Long commuting has shot up most in Northern Ireland: Workers in Northern Ireland (+57%) have experienced the biggest rise in long commuting, followed by the South East (+37%) and the West Midlands (+27%).


London (930,000) has the highest number of employees who make long commutes, followed by the South East (623,000) and the East of England (409,000).


Motorcyclists have seen their work commutes increase the most: Workers travelling to work by motorcycle (+3 minutes) have seen their daily commute increase the most, followed by taxi-users (+2.8 minutes), cyclists (+2.6 minutes) motorists (+2.2 minutes) and rail commuters (+1 minute).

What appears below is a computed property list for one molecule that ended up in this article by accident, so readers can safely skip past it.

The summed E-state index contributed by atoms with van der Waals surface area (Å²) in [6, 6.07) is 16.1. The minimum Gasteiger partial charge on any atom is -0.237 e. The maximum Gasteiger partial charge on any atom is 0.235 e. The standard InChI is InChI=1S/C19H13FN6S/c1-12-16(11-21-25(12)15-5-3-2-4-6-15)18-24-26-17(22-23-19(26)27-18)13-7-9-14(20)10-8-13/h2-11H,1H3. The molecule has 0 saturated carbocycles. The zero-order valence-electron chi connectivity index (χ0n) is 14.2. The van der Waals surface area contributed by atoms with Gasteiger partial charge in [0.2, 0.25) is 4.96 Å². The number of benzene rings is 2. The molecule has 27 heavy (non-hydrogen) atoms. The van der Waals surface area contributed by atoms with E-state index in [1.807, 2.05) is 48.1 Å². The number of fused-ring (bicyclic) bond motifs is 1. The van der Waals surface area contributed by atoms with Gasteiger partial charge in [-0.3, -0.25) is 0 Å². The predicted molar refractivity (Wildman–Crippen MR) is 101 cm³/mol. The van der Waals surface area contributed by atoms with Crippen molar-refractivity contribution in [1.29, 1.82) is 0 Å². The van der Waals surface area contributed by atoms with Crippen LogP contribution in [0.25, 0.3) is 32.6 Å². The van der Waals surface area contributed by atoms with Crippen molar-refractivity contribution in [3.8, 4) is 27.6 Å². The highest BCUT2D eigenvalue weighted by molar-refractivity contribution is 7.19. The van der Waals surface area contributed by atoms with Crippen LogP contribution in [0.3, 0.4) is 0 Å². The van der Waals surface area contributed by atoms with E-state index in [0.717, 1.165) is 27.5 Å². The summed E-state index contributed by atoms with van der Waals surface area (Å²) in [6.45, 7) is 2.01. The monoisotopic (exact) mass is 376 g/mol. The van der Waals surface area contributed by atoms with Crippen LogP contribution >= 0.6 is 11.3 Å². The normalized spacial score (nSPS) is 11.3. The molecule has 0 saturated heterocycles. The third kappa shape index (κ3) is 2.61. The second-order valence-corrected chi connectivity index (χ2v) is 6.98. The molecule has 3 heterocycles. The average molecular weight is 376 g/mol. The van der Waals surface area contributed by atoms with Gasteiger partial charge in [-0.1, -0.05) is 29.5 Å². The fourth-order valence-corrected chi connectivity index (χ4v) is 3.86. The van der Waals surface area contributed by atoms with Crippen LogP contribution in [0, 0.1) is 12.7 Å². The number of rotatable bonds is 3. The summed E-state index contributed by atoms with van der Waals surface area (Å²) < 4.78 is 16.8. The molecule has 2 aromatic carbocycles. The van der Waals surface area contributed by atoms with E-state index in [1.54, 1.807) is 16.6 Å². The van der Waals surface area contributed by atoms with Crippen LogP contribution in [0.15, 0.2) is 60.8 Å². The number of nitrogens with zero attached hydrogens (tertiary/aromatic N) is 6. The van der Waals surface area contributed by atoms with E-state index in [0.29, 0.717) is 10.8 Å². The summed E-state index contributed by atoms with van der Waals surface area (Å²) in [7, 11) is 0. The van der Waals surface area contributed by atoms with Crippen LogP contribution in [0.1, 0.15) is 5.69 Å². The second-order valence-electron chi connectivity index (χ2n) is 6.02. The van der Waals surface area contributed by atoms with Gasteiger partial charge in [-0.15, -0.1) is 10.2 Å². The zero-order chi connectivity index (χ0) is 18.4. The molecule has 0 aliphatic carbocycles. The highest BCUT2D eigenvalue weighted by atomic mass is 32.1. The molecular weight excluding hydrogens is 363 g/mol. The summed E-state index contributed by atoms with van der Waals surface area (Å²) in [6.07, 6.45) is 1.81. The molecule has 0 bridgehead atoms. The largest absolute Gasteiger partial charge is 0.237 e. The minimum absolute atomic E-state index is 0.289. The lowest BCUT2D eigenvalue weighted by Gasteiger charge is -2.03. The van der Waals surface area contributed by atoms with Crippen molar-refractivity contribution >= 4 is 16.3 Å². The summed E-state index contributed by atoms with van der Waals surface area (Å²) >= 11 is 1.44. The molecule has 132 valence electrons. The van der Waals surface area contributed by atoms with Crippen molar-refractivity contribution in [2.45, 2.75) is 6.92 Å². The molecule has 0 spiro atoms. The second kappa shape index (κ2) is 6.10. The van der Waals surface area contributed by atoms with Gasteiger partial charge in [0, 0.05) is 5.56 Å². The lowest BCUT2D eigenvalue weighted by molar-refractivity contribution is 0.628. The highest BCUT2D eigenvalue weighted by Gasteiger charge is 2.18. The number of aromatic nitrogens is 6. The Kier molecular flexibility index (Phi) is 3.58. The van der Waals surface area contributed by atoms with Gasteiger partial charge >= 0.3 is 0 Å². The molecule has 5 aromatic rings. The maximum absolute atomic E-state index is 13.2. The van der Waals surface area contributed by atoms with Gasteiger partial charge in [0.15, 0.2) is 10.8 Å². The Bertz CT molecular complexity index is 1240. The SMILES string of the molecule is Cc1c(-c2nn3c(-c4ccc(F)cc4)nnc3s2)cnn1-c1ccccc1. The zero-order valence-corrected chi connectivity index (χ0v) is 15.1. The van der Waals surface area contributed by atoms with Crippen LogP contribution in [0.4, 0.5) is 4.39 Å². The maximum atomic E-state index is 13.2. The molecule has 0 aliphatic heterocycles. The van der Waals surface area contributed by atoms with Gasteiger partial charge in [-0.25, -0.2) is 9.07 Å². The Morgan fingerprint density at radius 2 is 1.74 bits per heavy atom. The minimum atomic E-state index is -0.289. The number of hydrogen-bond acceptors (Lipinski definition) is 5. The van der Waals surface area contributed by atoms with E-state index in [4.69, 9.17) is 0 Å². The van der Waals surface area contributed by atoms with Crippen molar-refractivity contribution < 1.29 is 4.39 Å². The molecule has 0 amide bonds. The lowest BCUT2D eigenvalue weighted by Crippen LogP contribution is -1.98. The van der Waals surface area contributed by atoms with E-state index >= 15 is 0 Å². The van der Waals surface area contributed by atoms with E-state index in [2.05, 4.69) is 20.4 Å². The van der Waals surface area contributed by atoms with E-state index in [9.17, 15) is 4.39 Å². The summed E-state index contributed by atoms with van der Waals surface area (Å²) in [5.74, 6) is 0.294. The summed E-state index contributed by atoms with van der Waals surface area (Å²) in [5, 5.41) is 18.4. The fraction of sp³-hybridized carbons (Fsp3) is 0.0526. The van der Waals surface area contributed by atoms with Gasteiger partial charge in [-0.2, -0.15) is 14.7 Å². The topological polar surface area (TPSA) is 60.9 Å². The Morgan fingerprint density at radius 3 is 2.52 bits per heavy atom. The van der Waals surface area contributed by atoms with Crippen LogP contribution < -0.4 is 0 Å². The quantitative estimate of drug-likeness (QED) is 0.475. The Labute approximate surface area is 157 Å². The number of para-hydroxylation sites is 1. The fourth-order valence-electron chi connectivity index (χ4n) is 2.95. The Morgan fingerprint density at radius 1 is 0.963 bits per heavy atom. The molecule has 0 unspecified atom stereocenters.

By contrast, commute times for those using buses (-1 minute) and the London underground (-5 minutes) have fallen.


The TUC believes the increase in travelling times may be explained by:

  • stagnant wages combined with soaring rents and high house prices leaving many workers unable to move to areas closer to their jobs;
  • the lack of investment in roads and railways increasing journey times. The UK is bottom of an OECD league table on transport infrastructure spending.

Midlands TUC Regional Secretary Lee Barron said:


“None of us like spending ages getting to and from work. Long commutes eat into our family time and can be bad for our working lives too.


“Employers cannot turn a blind eye to this problem. More home and flexible-working would allow people to cut their commutes and save money.